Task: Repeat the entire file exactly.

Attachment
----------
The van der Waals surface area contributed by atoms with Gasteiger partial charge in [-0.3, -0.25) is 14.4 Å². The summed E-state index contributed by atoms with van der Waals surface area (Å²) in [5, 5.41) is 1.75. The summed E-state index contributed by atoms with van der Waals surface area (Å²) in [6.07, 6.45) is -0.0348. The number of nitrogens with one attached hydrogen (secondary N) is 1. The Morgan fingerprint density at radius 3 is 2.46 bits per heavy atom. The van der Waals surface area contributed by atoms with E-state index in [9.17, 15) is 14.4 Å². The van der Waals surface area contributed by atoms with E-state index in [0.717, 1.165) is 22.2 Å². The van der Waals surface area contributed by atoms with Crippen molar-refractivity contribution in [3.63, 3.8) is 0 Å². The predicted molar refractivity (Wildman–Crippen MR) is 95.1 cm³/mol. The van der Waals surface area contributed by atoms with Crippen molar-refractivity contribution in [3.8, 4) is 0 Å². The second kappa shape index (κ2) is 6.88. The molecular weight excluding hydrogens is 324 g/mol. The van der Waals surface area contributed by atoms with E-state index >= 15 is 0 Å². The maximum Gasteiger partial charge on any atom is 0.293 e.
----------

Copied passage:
The van der Waals surface area contributed by atoms with Gasteiger partial charge in [-0.3, -0.25) is 14.4 Å². The summed E-state index contributed by atoms with van der Waals surface area (Å²) in [5, 5.41) is 1.75. The summed E-state index contributed by atoms with van der Waals surface area (Å²) in [6.07, 6.45) is -0.0348. The number of nitrogens with one attached hydrogen (secondary N) is 1. The Morgan fingerprint density at radius 3 is 2.46 bits per heavy atom. The van der Waals surface area contributed by atoms with E-state index in [9.17, 15) is 14.4 Å². The van der Waals surface area contributed by atoms with E-state index in [0.717, 1.165) is 22.2 Å². The van der Waals surface area contributed by atoms with Crippen molar-refractivity contribution in [3.63, 3.8) is 0 Å². The predicted molar refractivity (Wildman–Crippen MR) is 95.1 cm³/mol. The van der Waals surface area contributed by atoms with Crippen molar-refractivity contribution in [3.8, 4) is 0 Å². The second kappa shape index (κ2) is 6.88. The molecular weight excluding hydrogens is 324 g/mol. The van der Waals surface area contributed by atoms with E-state index >= 15 is 0 Å². The maximum Gasteiger partial charge on any atom is 0.293 e.